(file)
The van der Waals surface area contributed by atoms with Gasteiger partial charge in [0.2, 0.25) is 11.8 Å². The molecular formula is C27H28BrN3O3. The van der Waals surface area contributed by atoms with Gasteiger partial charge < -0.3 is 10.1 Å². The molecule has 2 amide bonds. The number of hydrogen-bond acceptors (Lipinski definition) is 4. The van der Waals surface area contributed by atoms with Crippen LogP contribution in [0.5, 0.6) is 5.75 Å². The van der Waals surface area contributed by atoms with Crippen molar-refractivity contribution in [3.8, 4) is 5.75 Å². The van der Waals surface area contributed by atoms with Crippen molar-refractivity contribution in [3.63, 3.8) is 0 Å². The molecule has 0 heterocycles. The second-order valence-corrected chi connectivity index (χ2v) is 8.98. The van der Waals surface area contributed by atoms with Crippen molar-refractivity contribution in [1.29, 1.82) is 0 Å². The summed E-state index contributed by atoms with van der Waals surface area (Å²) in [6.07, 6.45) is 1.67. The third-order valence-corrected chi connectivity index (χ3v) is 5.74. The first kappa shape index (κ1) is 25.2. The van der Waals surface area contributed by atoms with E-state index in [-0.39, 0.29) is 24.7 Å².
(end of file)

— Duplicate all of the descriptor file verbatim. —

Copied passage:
The van der Waals surface area contributed by atoms with Gasteiger partial charge in [0.2, 0.25) is 11.8 Å². The molecular formula is C27H28BrN3O3. The van der Waals surface area contributed by atoms with Gasteiger partial charge < -0.3 is 10.1 Å². The molecule has 2 amide bonds. The number of hydrogen-bond acceptors (Lipinski definition) is 4. The van der Waals surface area contributed by atoms with Crippen LogP contribution in [0.5, 0.6) is 5.75 Å². The van der Waals surface area contributed by atoms with Crippen molar-refractivity contribution in [3.8, 4) is 5.75 Å². The van der Waals surface area contributed by atoms with Crippen molar-refractivity contribution in [3.63, 3.8) is 0 Å². The molecule has 0 heterocycles. The second-order valence-corrected chi connectivity index (χ2v) is 8.98. The van der Waals surface area contributed by atoms with Crippen molar-refractivity contribution in [1.29, 1.82) is 0 Å². The summed E-state index contributed by atoms with van der Waals surface area (Å²) in [6.07, 6.45) is 1.67. The third-order valence-corrected chi connectivity index (χ3v) is 5.74. The first kappa shape index (κ1) is 25.2. The van der Waals surface area contributed by atoms with E-state index in [-0.39, 0.29) is 24.7 Å².